Out-of-the-Box Cures for Dementia — Have Any Worked for You?

My family has long since passed the point where we race to see if we can get access to the newest “miracle cure” for my mom’s form of dementia. But before we arrived at this stage of patient acceptance, we tried some weird treatment options. I still wonder if any of them made a difference.

Have you tried any of these:

Chelations:  These are intravenous treatments that are supposed to clear the body of toxic metals that may (or may not) contribute to the development of plaques in the brain. There is not a lot of scientific evidence to document the effectiveness of this treatment, but there is a lot of anecdotal chatter.

Methylene Blue: This is an agent that is used in chemical staining procedures to study DNA and other microscopic substances.  By therapeutic coincidence, it was found to have some positive effects on the cognitive functions of advanced Alzheimer’s patients. Studies ensued to determine how methylene blue works and to what degree. The theory is that methylene blue inhibits the growth of Tau proteins in the brain. It also turns the patient’s urine a blue/green color.

Food supplements: This included a variety of enzymes to improve Mom’s digestion and help her absorb more of the nutritional elements in her diet. We also drank a LOT of wheatgrass.

None of these non-pharmaceutical treatments have been studied thoroughly through any kind of sustained, experimental design that would permit conclusive statements about their effects. On an anecdotal basis, I’d say that for us the food supplements were the most helpful because they helped cure my Mom of acid reflux, making it possible for her to eat a wider variety of foods. This advance made my life easier because I could cook a broader range of meals to keep us both healthy (and happy).

In retrospect, the methylene blue seems like the most cockamamie venture we embraced. At the time we were introduced to it, there was no clear laboratory protocol for its administration. Since then, some studies for drugs based on methylene blue have been promising. But Mom hated the taste of it and was freaked out by the fact that it turned her urine blue.  If the treatment had any positive effects, they were nullified by her extreme resistance to taking it.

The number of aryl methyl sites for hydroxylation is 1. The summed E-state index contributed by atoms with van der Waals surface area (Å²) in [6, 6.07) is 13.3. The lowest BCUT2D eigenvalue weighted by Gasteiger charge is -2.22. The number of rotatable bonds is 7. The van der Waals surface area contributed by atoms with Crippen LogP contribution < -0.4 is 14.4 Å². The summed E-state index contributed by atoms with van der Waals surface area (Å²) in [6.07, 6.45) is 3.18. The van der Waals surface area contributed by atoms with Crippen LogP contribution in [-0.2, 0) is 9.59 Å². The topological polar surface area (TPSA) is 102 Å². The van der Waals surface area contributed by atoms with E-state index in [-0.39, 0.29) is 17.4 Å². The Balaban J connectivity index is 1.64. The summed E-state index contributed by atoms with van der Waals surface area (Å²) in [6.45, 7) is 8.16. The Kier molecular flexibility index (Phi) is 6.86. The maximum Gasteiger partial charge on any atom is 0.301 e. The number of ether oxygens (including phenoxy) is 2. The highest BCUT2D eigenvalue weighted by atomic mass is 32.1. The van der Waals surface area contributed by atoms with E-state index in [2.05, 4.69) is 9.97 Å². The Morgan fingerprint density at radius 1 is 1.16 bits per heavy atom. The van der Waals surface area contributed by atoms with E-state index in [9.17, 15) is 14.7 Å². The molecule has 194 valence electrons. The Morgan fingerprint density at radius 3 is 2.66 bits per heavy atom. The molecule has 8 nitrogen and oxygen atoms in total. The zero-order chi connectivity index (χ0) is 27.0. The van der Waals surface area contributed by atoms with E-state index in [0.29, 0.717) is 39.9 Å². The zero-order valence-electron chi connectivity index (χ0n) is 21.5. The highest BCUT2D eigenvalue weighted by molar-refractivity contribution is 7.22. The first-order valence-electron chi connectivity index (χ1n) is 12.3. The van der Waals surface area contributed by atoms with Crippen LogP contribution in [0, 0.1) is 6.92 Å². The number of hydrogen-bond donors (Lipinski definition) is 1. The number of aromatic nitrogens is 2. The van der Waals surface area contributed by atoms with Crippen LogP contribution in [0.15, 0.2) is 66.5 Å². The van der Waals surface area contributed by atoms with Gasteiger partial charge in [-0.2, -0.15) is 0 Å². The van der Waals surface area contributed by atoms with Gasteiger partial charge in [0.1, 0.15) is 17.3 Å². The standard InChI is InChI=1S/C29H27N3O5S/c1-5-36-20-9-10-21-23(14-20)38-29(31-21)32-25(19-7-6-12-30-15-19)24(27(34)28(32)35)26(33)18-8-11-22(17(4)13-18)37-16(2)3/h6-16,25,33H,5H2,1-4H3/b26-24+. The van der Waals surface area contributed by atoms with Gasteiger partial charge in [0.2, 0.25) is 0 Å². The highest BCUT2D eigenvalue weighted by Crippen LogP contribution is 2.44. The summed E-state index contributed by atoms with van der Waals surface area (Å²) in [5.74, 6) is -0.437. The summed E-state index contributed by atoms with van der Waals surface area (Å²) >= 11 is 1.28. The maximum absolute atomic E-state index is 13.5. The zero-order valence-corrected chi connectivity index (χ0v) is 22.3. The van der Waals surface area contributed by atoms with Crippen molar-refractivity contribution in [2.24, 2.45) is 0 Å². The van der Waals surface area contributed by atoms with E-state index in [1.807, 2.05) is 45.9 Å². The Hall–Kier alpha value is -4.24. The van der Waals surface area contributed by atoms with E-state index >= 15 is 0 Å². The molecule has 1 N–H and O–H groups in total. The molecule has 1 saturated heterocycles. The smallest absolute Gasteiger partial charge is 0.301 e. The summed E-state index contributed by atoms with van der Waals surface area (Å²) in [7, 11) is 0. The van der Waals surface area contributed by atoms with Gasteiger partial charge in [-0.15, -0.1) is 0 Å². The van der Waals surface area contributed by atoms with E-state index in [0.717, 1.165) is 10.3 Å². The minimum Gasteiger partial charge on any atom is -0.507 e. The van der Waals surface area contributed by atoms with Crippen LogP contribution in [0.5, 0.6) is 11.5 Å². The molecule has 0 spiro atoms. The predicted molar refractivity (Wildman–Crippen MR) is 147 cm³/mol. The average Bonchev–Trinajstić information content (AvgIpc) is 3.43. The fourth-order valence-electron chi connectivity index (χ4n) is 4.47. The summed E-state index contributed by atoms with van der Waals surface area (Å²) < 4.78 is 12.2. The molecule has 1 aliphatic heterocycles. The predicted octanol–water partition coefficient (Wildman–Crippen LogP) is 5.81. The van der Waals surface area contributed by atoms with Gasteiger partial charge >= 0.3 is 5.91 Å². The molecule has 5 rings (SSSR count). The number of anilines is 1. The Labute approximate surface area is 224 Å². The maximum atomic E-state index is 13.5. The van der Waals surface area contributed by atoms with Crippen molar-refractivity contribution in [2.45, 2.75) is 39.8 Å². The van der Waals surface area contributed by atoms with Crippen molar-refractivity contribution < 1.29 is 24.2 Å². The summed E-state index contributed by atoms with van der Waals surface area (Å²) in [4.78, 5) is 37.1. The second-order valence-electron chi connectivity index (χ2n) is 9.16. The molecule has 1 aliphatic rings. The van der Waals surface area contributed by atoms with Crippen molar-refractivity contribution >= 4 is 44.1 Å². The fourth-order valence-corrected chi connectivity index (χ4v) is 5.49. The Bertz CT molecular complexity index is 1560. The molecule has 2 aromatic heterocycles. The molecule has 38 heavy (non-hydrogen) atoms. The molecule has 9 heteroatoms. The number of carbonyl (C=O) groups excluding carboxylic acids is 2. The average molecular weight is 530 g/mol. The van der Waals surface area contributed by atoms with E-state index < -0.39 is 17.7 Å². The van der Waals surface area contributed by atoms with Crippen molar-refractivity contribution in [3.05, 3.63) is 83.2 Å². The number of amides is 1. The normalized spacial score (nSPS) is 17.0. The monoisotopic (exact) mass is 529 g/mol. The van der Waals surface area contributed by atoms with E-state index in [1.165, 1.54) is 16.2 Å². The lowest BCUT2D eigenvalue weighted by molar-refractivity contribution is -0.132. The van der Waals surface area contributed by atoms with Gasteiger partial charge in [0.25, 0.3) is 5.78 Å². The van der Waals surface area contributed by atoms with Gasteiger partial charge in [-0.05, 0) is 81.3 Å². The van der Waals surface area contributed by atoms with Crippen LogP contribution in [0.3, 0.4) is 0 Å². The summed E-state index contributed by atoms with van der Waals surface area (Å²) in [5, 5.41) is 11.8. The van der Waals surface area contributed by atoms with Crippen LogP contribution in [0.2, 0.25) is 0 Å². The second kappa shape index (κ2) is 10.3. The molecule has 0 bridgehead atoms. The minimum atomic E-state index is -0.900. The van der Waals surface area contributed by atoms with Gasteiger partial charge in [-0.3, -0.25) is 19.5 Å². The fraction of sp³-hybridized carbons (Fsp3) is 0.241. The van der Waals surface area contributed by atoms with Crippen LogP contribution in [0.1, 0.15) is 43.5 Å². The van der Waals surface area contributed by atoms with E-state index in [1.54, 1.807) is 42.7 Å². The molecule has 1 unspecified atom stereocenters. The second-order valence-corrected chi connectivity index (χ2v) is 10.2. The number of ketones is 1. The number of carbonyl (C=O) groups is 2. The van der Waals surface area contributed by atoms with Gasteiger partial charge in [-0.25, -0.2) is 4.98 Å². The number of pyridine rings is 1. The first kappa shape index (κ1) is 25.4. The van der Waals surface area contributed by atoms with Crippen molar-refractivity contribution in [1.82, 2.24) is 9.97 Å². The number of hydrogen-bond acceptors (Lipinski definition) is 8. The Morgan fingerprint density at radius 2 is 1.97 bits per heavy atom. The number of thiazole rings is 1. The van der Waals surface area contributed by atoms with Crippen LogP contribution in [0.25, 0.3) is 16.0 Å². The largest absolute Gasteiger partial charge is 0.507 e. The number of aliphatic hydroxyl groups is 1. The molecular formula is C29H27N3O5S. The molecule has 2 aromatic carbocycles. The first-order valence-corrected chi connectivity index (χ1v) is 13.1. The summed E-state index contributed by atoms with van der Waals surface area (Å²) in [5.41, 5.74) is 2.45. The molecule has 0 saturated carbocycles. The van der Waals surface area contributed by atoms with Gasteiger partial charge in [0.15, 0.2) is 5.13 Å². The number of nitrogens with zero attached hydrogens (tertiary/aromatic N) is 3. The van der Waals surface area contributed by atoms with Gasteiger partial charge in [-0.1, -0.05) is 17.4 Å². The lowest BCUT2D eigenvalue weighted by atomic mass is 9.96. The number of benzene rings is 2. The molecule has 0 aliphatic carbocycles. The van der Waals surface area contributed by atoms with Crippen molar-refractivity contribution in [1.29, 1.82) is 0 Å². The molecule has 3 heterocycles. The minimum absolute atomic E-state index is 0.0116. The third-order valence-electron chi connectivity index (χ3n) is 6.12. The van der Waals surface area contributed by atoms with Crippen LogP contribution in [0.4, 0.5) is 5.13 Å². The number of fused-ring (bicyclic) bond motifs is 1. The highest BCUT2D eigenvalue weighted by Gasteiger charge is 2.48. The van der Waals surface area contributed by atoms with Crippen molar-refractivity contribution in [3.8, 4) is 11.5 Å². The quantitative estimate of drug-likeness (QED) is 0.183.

Since we have moved so far down the road, it’s hard to know what (if any) effect the chelations had. My mom always seemed peppier after an afternoon of intravenous activity. But I think the greatest benefit may have been that it drew me close to her when I took her for treatment every week. This time together made me see how serious her illness was, how hard she was working to hide it, and how much she needed our help.

Which out of the box treatments have you tried? If you have a success story, please share!

2 Responses to Out-of-the-Box Cures for Dementia — Have Any Worked for You?

  1. The best results were with giving UP almost all drugs. Every one of these we eliminated gave marked improvement in her memory and functioning. Unfortunately some of these were added after improvement from deleting a nasty one. Most marked improvement…delete Ditropan, a bladder control drug. These two were unnecessarily Rx’d to combat delusions (which were really upset and confusion) caused by acid reflux and nausea as result of fall and possible concussion. Seroquel and Ativan both cause delusions and horrific behaviors…that they were meant to control. Zocor…took about a week for Mom to tank on this one. We tried on/off/on/off/on and finally forget it. We finally got her down to nothing and she stabilized. Now nutty behavior might point to UTI.

    Look to Beers Criteria for general ideas of how/what drugs may be causing problems with elderly. The current program for this is STOPP.

    I think the coconut oil, which I mixed with her smoothies, did help. It gave more thinking energy to whatever brain matter she does have.

  2. My wife and I are members of the sndwaich generation in a sense. Our 54 year old disabled (from birth) daughter was under out personal care at home until 2010. She is mentally and physically impaired, partially paralyzed, confined to a wheelchair, is incontinent, has ESRD requiring dialysis three times a week and currently lives in a retirement facility where we struggle to get the kind of care she must have to survive. She resists any personal care from almost anyone but me (father). My wife’s memory is fading, she has periods of confusion, has vision problems and has lost her sense of taste. We are 78 and are working on plans to provide for our daughter’s future. For now, I provide the minimal care required for my wife. I have been diagnosed with leukemia but currently do not require treatments.In spite of our daughter living in an excellent retirement facility, we are still required to help with her care, manage her personal affairs and shepherd her through multiple hospital events every year. Our costs are high our income is limited. We have excellent legal and professional advisers. In spite of all the excellent help, we feel alone in our daily struggles. We worry that we are making the right decisions

Leave a Reply